What will it take for Korea to upgrade its safety culture? The question is being raised again as the entire nation is gripped with sorrow over the tragic sinking on Wednesday of the ferry Sewol off the southern coast.
Among the 476 passengers on board, only 174 have been rescued, with the remainder dead or still missing. But the disaster could have been avoided had the ship’s crew and the company that operated it paid more attention to safety.
Investigators have tentatively concluded that the main cause of the tragedy was the crew’s navigational errors. Yet underlying them was a woeful lack of safety awareness.
Gross indifference to safety, coupled with the government’s frustratingly slow rescue operations, also contributed to boosting the death toll, making the shipwreck one of the nation’s worst maritime disasters.
The 6,825-ton ferry, the largest of its kind in Korea, was on its way from Incheon to Jejudo Island when it capsized in waters off Jindo Island, an area with the second-strongest tidal currents in Korea.
But Incheon-Jeju ferries normally change direction here. The ill-fated ship also altered course here. But investigators suspect that it did so too abruptly, without slowing down, in a narrow sea lane between islands.
As a result, the vessel lost balance and began to list. To make matters worse, the 180 vehicles and 1,100 tons of cargo on board were not tightly fastened. The sharp turn pushed them to one side, which further threw the ship off balance.
At the time of the accident, the ship was being steered by a third mate with only one year of experience. Investigators found that it was the first time that the inexperienced female officer attempted to navigate the risky waters.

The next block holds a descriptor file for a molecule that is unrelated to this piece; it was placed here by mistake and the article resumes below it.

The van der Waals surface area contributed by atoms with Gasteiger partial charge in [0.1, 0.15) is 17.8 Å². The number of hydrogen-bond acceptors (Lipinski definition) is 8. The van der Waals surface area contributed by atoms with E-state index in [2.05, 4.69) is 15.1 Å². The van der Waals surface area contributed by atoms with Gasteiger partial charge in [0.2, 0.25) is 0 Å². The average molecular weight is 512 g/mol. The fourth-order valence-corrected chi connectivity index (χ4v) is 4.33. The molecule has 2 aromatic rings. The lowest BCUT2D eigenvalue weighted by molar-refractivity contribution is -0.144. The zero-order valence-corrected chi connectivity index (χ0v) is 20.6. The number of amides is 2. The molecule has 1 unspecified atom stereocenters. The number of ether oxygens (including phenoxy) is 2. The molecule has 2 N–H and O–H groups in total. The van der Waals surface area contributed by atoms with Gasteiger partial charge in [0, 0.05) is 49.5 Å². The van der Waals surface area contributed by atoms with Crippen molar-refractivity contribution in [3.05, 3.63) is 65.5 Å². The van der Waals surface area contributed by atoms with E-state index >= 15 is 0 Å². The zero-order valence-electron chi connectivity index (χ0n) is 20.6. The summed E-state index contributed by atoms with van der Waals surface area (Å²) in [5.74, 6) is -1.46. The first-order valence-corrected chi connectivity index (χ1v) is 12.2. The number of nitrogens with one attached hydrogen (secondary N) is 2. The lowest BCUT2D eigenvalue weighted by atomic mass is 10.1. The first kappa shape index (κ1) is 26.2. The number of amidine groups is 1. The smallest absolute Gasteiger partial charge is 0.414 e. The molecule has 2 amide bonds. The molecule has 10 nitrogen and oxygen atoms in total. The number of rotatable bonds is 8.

Passing through such a dangerous zone requires caution. Therefore, the captain should have guided the novice officer. But he was outside the steering room when the ship was thrown out of whack, illustrating his indifference to safety.
Had the captain and other crew members taken proper safety measures after they realized the ship was in trouble, they could have minimized the casualties. But they behaved in a totally misguided and irresponsible way.
After sending a distress call to the Coast Guard, the crew repeatedly told the passengers, mostly high school students on a field trip to Jejudo Island, to stay in the cabins. But this proved to be a terribly misguided instruction.
It did not take long for water to begin to gush into the cabins as the ship continued to tilt. The crew finally told the passengers to abandon the vessel. But it was already too late. Those inside the cabins could not move because the ferry was too tilted.
The crew should have tried to rescue the trapped passengers. But many crew members, including the captain, abandoned the ship, leaving the passengers behind. They totally forgot their responsibility toward passengers.
What annoys us most is that about 70 percent of the 29 crew members escaped the ship safely, while among the 325 students of Danwon High School in Ansan, Gyeonggi Province, only 23 percent were rescued.
On Friday, prosecutors arrested the captain, the third mate and the steersman who operated the wheel under the novice officer, on charges of carelessly navigating the ship and abandoning it in danger.